Stocks and Bonds Enjoying a Relaxing Summer
Both stocks and bonds have been doing well into the summer as investors digest mostly positive second quarter earnings reports, good economic data, and a lack of market-moving bad news from the geo-political front. U.S. large-cap stocks, as measured by the S&P 500, are hovering near their all-time highs. The gains, however, have been concentrated in just a handful of giant technology stocks, which by some calculations have accounted for roughly 40% of the increase in the overall market since the beginning of 2017.
Despite the political gridlock in Washington, the economic backdrop in the U.S. continues to be supportive of both stocks and bonds. Today’s report that our economy added 209,000 more jobs in July will only further bolster investor confidence. The unemployment rate now stands at 4.3%, the lowest level in 16 years. The slow but steady growth in the economy, combined with increasing corporate profitability, may continue to promote an environment of relatively low volatility coupled with attractive equity returns. Some investors fear an end to the run in stocks because of the length of the current bull market—now eight years and counting—but the sluggishness of the expansion has undoubtedly also contributed to its longevity. The slower-than-average recovery has allowed companies plenty of time to get their cost structures in line. Thus, corporate earnings may continue to grow for several more years to come. Most bull markets end with some sort of a build-up in excesses (usually debt, inflation, high valuations, and or ebullient investor sentiment) but the current environment does not exhibit any of the obvious warnings signs or excessive investor optimism that often signal the end of a rise in equities. While equity valuations are above long-term averages, so too is the earnings growth rate that has supported the recent performance of equities.
Earnings are Driving Stocks Higher
The main factor driving stocks in 2017 is what is usually the single most important source of sustenance for stocks: corporate earnings. For the second quarter of 2017, U.S. companies are set to post what will likely be the second consecutive quarter of year-over-year double-digit earnings gains, something they have not done since 2011. And they have done so without anything happening in Washington on the three policy fronts that will potentially further bolster their earnings: deregulation, corporate tax reform and increased infrastructure spending. Interestingly, the “Trump trade,” which favored investment in domestically oriented companies (such as small-caps), energy and industrial companies, but which did not favor technology or healthcare, has not worked in 2017 as it did in the closing weeks of 2016. For now, investors are enjoying broad-based earnings growth in every S&P sector except for utilities and do not seem to be expecting much help from Washington.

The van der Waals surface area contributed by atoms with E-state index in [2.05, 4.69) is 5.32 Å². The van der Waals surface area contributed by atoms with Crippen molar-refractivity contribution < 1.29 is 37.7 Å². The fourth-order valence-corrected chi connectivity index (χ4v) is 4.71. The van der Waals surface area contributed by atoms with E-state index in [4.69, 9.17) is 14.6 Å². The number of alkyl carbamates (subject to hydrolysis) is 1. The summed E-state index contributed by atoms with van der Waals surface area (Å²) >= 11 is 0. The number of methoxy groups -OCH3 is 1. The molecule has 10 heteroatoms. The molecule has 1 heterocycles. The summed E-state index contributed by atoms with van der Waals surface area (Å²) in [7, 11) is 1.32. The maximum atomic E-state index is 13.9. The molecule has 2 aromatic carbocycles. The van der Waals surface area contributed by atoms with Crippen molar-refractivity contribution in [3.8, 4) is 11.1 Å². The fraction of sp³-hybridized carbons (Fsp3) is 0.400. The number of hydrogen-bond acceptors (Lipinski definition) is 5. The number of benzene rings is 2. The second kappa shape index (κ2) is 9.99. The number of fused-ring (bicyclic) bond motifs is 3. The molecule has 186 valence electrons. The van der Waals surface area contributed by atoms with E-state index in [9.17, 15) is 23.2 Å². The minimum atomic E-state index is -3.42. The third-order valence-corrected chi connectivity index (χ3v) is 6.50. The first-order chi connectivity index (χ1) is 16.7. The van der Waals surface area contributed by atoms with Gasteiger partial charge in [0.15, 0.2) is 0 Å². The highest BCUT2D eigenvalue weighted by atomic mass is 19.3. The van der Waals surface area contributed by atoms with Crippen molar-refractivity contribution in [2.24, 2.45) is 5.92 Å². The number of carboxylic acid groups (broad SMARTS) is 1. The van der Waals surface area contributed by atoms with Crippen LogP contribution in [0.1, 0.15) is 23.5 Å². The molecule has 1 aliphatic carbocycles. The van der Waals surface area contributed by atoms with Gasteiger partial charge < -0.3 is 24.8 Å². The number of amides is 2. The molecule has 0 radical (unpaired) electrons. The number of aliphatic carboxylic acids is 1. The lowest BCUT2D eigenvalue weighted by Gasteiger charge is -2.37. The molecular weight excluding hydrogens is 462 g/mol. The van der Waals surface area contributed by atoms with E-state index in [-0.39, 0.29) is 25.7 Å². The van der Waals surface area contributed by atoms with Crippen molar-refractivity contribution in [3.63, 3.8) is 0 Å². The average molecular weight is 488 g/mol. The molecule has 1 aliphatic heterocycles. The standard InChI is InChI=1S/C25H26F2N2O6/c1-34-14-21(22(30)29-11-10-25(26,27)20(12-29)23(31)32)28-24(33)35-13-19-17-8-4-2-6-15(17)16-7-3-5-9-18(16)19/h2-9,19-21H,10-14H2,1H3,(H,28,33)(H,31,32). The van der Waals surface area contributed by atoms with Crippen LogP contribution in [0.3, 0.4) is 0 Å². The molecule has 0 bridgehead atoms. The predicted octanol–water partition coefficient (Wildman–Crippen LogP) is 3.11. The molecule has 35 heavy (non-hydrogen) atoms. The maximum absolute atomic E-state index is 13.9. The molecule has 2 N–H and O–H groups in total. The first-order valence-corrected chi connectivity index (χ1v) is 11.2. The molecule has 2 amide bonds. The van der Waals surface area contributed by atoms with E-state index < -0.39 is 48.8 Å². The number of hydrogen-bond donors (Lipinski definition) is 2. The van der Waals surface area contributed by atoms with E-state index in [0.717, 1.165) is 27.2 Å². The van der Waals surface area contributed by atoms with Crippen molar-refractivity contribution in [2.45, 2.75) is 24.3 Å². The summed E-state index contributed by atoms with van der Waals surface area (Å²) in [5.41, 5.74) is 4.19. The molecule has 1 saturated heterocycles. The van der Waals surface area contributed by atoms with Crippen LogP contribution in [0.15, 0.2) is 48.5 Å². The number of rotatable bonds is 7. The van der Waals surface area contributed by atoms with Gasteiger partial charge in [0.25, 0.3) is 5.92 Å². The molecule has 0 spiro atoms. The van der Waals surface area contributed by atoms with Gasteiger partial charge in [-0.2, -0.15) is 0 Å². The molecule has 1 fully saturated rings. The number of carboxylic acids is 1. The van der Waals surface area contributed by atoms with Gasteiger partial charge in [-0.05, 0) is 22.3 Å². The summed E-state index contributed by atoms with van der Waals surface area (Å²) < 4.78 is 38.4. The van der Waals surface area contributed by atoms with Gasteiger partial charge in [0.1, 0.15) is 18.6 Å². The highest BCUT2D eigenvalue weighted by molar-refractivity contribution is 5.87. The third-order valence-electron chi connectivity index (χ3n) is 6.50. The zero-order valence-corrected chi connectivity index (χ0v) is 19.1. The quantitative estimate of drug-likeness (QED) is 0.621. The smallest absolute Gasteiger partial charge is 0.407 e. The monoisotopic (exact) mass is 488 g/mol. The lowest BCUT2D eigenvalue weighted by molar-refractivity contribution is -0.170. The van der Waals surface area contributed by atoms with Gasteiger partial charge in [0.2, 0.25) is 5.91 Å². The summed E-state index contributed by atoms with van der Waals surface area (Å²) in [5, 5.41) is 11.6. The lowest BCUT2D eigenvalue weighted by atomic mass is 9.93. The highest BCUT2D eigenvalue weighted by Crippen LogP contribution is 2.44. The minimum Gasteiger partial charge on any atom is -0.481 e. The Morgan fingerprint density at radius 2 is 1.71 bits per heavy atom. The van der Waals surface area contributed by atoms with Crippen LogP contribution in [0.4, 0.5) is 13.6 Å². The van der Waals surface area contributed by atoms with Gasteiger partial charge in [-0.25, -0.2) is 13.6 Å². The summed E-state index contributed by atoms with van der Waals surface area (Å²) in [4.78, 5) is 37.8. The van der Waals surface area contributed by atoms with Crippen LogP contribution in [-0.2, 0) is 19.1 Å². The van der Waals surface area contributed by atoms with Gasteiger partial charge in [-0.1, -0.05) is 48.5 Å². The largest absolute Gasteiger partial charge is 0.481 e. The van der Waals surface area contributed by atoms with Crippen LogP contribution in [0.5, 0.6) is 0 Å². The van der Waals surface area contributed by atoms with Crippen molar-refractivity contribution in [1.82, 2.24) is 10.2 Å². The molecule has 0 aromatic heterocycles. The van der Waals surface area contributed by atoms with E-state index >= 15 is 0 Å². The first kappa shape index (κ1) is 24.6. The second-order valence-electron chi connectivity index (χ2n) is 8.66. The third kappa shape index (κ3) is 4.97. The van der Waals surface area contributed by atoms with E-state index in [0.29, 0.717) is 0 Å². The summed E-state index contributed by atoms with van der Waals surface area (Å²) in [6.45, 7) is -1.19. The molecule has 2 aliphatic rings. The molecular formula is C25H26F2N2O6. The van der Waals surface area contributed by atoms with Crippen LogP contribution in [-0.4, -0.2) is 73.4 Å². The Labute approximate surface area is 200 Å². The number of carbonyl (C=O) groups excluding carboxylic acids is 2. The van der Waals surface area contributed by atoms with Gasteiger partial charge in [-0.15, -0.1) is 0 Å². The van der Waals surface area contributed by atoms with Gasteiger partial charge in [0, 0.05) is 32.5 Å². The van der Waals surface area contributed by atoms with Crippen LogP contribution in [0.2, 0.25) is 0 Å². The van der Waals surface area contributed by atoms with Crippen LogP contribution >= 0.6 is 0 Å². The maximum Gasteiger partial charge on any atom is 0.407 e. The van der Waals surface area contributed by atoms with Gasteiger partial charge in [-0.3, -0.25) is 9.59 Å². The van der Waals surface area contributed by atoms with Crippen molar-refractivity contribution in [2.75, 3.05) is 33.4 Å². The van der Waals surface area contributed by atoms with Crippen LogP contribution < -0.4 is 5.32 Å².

The ten-year U.S. Treasury note yield today sits at 2.26%, 19 basis points lower than where it started the year. Thus, high-grade debt has also delivered a constructive performance so far in 2017. That being said, the economy is probably strong enough for the Federal Reserve to continue to gradually hike rates through 2017 and into 2018. The advance estimate of second quarter gross domestic product growth, according to the Bureau of Economic Analysis is 2.6%, a decent performance and a sizable improvement over the 1.2% (revised) gain in the first quarter of 2017.
With valuations on the high side, the economy on a constructive path and investors feeling good, the equity markets are potentially vulnerable to exogenous shocks from numerous fronts. Simmering issues include a potential showdown with North Korea over its expanding nuclear weapons delivery program, worsening relations with Russia over sanctions and Ukraine, a trade war with China or destabilizing developments out of Washington regarding former FBI Direct Mueller’s Russia investigation. That all being said, investors seem for the moment to be assigning a relatively low probability for any of these issues to derail the current economic and equity market momentum.
Please do not hesitate to contact me if there is anything about the markets or your portfolio that you would like to discuss.